The great tragedy of polio is that is preventable through vaccination. In most regions of the world, herd immunity has been achieved through extensive vaccine coverage, making cases very rare. Some developing nations still have instances of polio, however, much to the frustration of healthcare workers who would like to eradicate this disease.

WiseGeek is dedicated to providing accurate and trustworthy information. We carefully select reputable sources and employ a rigorous fact-checking process to maintain the highest standards. To learn more about our commitment to accuracy, read our editorial process.
Mary McMahon
By Mary McMahon

Ever since she began contributing to the site several years ago, Mary has embraced the exciting challenge of being a WiseGeek researcher and writer. Mary has a liberal arts degree from Goddard College and spends her free time reading, cooking, and exploring the great outdoors.

Discussion Comments
By Pippinwhite — On Apr 21, 2014

@Lostnfound -- Makes me grateful polio immunization is so common, and that an effective vaccine was developed for it. I don't think I've ever seen anyone who was afflicted with paralytic polio, except for President Franklin Roosevelt. I don't think I've ever met anyone in person who was.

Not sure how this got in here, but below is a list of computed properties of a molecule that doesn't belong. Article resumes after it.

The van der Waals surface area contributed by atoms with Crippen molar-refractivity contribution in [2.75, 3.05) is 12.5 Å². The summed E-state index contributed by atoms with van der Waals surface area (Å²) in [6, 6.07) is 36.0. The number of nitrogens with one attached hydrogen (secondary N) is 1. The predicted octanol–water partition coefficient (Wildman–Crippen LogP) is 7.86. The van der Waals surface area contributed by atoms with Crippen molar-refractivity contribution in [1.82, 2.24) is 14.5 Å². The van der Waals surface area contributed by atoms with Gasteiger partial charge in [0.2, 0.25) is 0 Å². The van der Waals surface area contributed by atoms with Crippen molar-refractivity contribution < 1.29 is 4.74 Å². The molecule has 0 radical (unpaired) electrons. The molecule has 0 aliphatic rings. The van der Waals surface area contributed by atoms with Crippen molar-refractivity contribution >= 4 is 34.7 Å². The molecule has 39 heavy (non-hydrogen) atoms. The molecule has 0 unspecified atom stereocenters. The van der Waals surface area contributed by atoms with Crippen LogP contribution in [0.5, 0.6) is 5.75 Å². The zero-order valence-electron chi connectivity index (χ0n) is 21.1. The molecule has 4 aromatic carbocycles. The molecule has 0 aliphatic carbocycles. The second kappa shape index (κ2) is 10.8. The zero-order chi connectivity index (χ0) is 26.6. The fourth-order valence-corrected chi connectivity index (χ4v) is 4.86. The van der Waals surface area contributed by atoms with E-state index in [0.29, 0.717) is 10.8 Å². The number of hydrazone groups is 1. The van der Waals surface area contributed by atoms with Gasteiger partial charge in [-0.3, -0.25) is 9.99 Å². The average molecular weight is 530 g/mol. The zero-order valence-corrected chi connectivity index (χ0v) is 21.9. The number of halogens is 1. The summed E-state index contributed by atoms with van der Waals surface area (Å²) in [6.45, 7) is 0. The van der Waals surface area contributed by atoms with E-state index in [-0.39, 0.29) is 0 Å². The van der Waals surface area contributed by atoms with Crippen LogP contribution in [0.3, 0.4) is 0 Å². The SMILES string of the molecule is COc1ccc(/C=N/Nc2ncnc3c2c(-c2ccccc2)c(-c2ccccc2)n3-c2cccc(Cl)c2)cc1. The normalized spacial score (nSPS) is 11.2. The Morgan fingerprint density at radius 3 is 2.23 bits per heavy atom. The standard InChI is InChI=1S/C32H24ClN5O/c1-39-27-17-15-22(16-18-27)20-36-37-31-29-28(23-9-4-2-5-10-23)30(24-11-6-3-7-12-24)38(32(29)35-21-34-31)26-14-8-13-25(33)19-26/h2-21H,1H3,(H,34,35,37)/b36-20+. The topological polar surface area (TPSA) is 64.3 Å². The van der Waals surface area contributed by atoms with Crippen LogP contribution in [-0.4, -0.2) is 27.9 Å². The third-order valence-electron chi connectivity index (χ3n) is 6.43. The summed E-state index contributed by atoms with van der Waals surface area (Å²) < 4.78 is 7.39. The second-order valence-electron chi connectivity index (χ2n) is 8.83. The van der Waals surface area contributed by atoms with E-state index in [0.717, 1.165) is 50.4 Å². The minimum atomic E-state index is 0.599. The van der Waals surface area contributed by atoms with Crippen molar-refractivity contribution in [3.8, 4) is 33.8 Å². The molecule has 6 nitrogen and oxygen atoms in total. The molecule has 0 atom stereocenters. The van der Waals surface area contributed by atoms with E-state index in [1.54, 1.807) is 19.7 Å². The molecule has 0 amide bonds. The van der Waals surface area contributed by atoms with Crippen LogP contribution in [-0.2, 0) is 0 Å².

By Lostnfound — On Apr 20, 2014

I remember my mom telling me about a polio scare in the 30s. To keep it from spreading, schools were canceled, theaters closed and even churches canceled their services. People were encouraged to stay home and not congregate in large crowds. This lasted for about a week, until no more new cases were reported in the area.

She said people were really very frightened about the situation.

Mary McMahon
Mary McMahon

Ever since she began contributing to the site several years ago, Mary has embraced the exciting challenge of being a...

Learn more
WiseGeek, in your inbox

Our latest articles, guides, and more, delivered daily.

WiseGeek, in your inbox

Our latest articles, guides, and more, delivered daily.